I can be unforgiving when it comes to romance films, the carbs of my motion picture diet, but I’ll take a shitty romantic comedy over an even shittier parody of romantic comedies any day. Whether you loathe or love the genre, there’s nothing that can justify the torture of Date Movie, and you’ll be screaming for a Katherine Heigl marathon by the end of it. That is if you make it through the seventy-three minute run time. I wanted to bail twenty minutes in, fed up with the sexist fat shaming and the general laziness of this brain cell zapper.
Having seen Epic Movie, brought to you by the same crack producing-directing-writing team, I was primed to enter a different plane of filmmaking, the one that makes Gigli look like an Orson Welles classic. My expectations were more than met in the opening scenes in which obese and lonely Julia Jones (Alyson Hannigan) rocks her milkshake in order to bring all the boys to the yard. Not wanting to end up an old cat lady, she bursts out of her house and decides to find herself a man. The idea that full figured woman dancing in the street would cause a guy to nail gun himself in the head or firefighters to repel her with a water hose is offensive no matter how you look at it. And just to drive the point home, a desperate Julia then goes to a matchmaker who rejects her on sight, later helping her out of an uncommon pity. And if you’re still not convinced where the filmmakers stand on the attractiveness of larger women and how deserving they are of romance, Julia gets a makeover à la Pimp My Ride from a team of male mechanics eager to trade hot rods for upgraded hotties.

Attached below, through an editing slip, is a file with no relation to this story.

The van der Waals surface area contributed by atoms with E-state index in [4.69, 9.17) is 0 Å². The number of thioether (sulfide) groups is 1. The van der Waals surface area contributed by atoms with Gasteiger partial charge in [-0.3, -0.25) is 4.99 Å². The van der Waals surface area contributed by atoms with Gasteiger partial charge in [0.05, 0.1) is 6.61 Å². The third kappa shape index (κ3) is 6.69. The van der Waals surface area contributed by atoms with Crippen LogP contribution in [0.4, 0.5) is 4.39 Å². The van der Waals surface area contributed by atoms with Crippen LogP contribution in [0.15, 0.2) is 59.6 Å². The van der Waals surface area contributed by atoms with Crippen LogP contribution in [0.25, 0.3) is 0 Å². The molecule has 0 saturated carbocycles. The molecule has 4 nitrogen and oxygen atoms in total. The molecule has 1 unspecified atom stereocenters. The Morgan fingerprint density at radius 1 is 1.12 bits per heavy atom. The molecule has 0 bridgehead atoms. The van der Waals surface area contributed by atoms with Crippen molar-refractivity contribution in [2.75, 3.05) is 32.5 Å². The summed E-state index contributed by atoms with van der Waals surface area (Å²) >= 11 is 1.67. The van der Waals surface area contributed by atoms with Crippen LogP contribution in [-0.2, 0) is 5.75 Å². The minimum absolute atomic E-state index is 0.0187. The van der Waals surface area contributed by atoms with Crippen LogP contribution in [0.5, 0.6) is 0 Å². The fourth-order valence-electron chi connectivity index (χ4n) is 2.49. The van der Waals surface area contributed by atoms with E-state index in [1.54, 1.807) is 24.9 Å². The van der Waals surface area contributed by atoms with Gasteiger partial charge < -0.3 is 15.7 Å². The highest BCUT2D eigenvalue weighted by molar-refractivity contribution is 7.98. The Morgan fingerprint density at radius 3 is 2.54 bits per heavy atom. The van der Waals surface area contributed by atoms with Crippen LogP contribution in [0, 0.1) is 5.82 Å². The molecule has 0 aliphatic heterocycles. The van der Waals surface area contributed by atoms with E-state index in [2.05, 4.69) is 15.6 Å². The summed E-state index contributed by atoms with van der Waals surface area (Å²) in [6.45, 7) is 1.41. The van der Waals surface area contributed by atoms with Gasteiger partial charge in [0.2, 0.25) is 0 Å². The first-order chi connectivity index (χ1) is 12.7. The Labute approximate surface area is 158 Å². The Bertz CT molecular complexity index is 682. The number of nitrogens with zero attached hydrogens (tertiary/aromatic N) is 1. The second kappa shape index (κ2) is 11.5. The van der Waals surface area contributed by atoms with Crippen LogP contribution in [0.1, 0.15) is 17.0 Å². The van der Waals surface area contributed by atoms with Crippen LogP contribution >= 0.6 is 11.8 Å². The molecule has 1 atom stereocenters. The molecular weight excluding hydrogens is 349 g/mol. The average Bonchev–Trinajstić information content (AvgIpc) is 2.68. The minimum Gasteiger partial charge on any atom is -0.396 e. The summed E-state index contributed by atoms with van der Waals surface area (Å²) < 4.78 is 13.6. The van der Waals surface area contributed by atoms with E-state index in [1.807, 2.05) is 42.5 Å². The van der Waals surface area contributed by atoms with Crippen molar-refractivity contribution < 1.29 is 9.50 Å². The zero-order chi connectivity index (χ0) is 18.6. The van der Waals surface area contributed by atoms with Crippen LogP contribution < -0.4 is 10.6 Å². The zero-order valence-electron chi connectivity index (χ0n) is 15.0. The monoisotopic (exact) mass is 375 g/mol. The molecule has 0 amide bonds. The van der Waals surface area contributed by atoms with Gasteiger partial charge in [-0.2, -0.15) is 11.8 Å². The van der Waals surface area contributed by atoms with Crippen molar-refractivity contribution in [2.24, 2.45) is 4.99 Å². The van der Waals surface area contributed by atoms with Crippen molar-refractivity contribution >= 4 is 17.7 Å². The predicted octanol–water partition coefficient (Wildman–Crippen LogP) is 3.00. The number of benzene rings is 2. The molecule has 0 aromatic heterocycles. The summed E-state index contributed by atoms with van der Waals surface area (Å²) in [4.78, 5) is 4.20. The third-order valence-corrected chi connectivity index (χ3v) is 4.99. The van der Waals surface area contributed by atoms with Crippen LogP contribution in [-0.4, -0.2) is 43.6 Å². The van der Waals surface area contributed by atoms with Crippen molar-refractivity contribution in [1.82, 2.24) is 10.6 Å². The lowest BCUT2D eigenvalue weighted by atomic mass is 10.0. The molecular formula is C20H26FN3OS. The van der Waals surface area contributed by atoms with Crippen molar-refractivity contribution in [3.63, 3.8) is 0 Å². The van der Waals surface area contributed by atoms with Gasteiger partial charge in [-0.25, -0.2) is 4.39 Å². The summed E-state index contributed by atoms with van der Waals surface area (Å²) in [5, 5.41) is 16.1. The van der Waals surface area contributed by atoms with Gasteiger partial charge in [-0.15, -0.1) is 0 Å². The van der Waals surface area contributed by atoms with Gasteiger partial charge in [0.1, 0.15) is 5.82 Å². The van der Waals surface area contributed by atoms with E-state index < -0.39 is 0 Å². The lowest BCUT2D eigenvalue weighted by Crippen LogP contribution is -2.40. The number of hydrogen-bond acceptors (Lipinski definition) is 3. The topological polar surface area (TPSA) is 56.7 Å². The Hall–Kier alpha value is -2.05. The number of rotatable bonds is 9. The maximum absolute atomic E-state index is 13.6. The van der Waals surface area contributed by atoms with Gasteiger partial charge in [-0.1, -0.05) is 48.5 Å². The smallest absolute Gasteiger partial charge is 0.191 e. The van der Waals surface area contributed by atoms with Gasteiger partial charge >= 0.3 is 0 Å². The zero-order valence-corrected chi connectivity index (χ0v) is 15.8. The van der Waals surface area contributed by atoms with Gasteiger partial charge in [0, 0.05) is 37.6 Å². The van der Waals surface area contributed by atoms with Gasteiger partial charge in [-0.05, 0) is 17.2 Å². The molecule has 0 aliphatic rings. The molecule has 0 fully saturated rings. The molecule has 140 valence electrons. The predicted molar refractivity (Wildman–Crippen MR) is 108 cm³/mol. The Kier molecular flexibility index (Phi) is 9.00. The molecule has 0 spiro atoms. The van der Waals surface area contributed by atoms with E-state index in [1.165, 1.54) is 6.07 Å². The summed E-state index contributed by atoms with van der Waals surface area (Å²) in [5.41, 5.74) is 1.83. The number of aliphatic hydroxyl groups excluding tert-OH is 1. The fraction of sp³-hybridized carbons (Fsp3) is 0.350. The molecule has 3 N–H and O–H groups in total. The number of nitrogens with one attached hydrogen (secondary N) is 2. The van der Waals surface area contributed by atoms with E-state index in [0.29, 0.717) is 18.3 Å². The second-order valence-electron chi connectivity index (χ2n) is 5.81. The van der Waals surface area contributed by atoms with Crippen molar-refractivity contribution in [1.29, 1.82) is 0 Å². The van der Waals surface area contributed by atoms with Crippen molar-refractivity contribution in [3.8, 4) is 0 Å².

The degradation doesn’t end there though. To call this film a rip-off is generous. The movie lifts scenes, lines, and characters from over two dozen films and television shows, gives them a shoddy retouch, and then chucks them back out, letting things fall where they may. There is a plot to be sure. Julia finds love with Grant Fockyerdoder (Adam Campbell) on a reality show, and they quickly become engaged. The nuptials are threatened, however, when she discovers that his former flame (Sophie Monk) still has her eyes, and other body parts, on Grant.
I could mention that Julia aspires to be a Harvard-trained pastry chef instead of a waitress at her father’s Greek Restaurant, or that her very mixed race family points to some refreshing casting choices, or that Jennifer Coolidge does a mean Barbara Streisand. But that’s inconsequential in light of this great meaningless train wreck. Few of the parodies show any awareness of scene, tone, character, or any other quality that makes a romantic comedy memorable. Grant replicates Meg Ryan’s famous diner orgasm for no other reason that to make ordering a steak look funny. It’s not. Nor is Mr. Jinx, the toilet-using cat from Meet the Parents, more entertaining when he has a bad case of diarrhea. The movie strains to make us laugh, maybe even to get us to fill out Bingo cards and have some good drunken fun. But crying or punching walls seems the more appropriate response.
Prod: Jason Friedberg, Paul Schiff
Dir: Aaron Seltzer
Writer: Jason Friedberg, Aaron Seltzer
Cast: Alyson Hannigan, Adam Campbell, Jennifer Coolidge, Tony Cox, Fred Willard, Eddie Griffin, Sophie Monk, Carmen Electra
Time: 82 min
Country: United States